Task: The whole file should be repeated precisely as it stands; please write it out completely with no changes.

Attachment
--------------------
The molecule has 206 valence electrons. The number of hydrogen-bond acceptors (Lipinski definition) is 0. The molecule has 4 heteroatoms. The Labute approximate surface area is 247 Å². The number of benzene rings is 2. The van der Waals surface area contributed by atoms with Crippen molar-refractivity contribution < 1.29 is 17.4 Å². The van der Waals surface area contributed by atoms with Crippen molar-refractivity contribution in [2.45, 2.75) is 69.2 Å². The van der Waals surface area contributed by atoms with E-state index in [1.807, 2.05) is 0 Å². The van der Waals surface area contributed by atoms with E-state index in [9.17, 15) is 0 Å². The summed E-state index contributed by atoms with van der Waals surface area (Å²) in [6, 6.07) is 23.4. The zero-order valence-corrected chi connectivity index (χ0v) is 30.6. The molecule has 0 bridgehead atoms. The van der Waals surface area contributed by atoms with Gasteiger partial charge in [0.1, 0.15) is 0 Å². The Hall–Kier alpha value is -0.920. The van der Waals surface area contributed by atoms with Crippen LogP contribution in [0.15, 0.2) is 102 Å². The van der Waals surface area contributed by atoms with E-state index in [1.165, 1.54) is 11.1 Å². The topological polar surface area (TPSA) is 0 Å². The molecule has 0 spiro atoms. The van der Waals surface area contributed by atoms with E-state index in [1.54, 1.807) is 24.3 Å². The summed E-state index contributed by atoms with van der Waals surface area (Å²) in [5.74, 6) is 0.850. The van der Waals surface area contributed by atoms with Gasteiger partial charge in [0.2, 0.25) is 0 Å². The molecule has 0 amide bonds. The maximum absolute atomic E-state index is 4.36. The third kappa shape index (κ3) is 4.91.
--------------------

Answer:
The molecule has 206 valence electrons. The number of hydrogen-bond acceptors (Lipinski definition) is 0. The molecule has 4 heteroatoms. The Labute approximate surface area is 247 Å². The number of benzene rings is 2. The van der Waals surface area contributed by atoms with Crippen molar-refractivity contribution < 1.29 is 17.4 Å². The van der Waals surface area contributed by atoms with Crippen molar-refractivity contribution in [2.45, 2.75) is 69.2 Å². The van der Waals surface area contributed by atoms with E-state index in [1.807, 2.05) is 0 Å². The van der Waals surface area contributed by atoms with E-state index in [9.17, 15) is 0 Å². The summed E-state index contributed by atoms with van der Waals surface area (Å²) in [6, 6.07) is 23.4. The zero-order valence-corrected chi connectivity index (χ0v) is 30.6. The molecule has 0 bridgehead atoms. The van der Waals surface area contributed by atoms with Gasteiger partial charge in [0.1, 0.15) is 0 Å². The Hall–Kier alpha value is -0.920. The van der Waals surface area contributed by atoms with Crippen LogP contribution in [0.15, 0.2) is 102 Å². The van der Waals surface area contributed by atoms with E-state index in [1.165, 1.54) is 11.1 Å². The topological polar surface area (TPSA) is 0 Å². The molecule has 0 spiro atoms. The van der Waals surface area contributed by atoms with E-state index in [1.54, 1.807) is 24.3 Å². The summed E-state index contributed by atoms with van der Waals surface area (Å²) in [5.74, 6) is 0.850. The van der Waals surface area contributed by atoms with Gasteiger partial charge in [0.2, 0.25) is 0 Å². The molecule has 0 amide bonds. The maximum absolute atomic E-state index is 4.36. The third kappa shape index (κ3) is 4.91.